Increasing DHCP IP addresses to an existing LAN


I have a LAN with the IP scheme 192.168.5.x connected via MPLS and VPN to multiple other physical sites with individual subnets 192.168.1.x, 192.168.2.x, 192.168.3.x and 192.168.4.x. Subnet mask is for all.

I need to increase available DHCP addresses of just the 5.x network, and allow the other subnets to continue to communicate with IPs on the 5.x network.

Is it better to:

1) change the subnet mask on 5.x to I believe that will then  increase the available DHCP to include 192.168.6.x range as well. Correct?


2) Set up a separate 6.x network and tie it into the 5.x (and other subnets) using a router?

I would prefer the first option, but will that have an effect on traffic speed across the LAN and the WAN? Will the 6.x addresses be able to communicate with 1.x and 2.x etc...? Or does it require a routing scheme update on the Cisco site to site routers?

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If you change the subnet mask to (I assume that's what you meant), this would make the subnet contain IP's, not So this would not work.

You will need to setup a separate subnet and do some routing, or change the subnet to which would give you Either choice requires that the other sites be updated with the new subnet on both MPLS and VPN.
cfgchiranAuthor Commented:
Thank you for the comment. Why is it not possible to extend 5.1-6.255 with a subnet change? (By making it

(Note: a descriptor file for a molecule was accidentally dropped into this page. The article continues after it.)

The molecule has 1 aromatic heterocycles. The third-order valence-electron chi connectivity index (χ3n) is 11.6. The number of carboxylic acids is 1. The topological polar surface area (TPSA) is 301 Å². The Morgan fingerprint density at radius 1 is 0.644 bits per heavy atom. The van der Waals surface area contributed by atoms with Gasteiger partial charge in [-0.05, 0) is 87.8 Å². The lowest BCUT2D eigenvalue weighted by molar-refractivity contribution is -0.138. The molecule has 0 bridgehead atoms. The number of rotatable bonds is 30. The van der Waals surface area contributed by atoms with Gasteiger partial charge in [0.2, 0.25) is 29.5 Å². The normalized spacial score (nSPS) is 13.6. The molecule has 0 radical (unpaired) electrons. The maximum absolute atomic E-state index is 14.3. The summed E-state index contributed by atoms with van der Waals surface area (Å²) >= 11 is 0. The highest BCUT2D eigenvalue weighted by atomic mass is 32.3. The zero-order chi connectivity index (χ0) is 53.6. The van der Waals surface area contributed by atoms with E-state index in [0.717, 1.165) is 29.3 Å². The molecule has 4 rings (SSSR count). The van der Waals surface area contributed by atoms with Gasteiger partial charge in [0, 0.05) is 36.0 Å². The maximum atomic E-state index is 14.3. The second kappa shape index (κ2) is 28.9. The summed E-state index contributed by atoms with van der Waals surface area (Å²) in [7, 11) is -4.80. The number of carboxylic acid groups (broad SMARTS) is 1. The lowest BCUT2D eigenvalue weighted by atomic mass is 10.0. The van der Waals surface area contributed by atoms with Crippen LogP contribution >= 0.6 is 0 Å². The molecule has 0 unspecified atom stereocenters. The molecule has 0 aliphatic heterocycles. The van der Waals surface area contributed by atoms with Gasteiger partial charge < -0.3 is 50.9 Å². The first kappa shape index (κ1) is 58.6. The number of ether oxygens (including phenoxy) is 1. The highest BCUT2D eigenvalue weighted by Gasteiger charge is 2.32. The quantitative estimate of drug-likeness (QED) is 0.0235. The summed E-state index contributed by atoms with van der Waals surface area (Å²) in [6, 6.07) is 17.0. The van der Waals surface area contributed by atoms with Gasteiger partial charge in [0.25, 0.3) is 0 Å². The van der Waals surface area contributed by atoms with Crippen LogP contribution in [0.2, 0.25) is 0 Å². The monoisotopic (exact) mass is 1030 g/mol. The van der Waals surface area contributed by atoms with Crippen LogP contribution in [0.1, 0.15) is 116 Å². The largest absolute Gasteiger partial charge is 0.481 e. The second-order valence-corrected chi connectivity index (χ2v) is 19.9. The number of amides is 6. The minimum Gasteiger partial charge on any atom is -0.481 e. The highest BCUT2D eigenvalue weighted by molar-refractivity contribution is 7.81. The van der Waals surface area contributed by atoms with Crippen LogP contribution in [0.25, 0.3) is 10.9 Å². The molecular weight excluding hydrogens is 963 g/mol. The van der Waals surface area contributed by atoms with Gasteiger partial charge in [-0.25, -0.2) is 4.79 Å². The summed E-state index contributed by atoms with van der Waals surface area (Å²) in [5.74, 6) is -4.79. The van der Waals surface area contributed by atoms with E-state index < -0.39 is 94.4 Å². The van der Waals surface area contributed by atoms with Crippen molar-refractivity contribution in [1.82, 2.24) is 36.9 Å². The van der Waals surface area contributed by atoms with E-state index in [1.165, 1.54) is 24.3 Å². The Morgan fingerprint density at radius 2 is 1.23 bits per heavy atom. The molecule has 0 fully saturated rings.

cfgchiranAuthor Commented:
And yes, I meant :) Thanks.
Free Tool: Subnet Calculator

The subnet calculator helps you design networks by taking an IP address and network mask and returning information such as network, broadcast address, and host range.

One of a set of tools we're offering as a way of saying thank you for being a part of the community.

It all comes down to the binary of it. A subnet mask is simply a bunch of one's followed by zero's. That is matched up with the IP/subnet. Essentially, the 1's of the subnet mask are the "care bits" and the 0's are the "don't care" bits. We would determine the subnet by matching the "care bits" with all the bits of the IP address in question

11000000 10101000 00000101 00000000 (
11111111 11111111 11111110 00000000 (
equals a subnet of
11000000 10101000 00000100 00000000 (

All of the remaining bits would be host bits, which in this case are the last 9 bits
11000000 10101000 00000100 00000000
If you fill out all the possible combinations of the host bits, you end up with the IP range of

If you were to read a book on the topic of subnetting (assuming that the lesson will be binary based and not block based), the author will likely have a much better way of explaining it. It's been a long time since I sat through a subnetting lecture.
cfgchiranAuthor Commented:
Thank you again.

I have always had some trouble following this binary, and have tried to read up on it on-line just now as well.

I think the part that's confusing for me is if gives you a range of 4.0-5.255 and 6.0-7.255 respectively, why doesn't the same option work for

If we were to say 192.168.10/23 would it not be
cfgchiranAuthor Commented:
I meant
cfgchiranAuthor Commented:
I just used a subnet calculator and I actually do understand it better. So thank you for your help.
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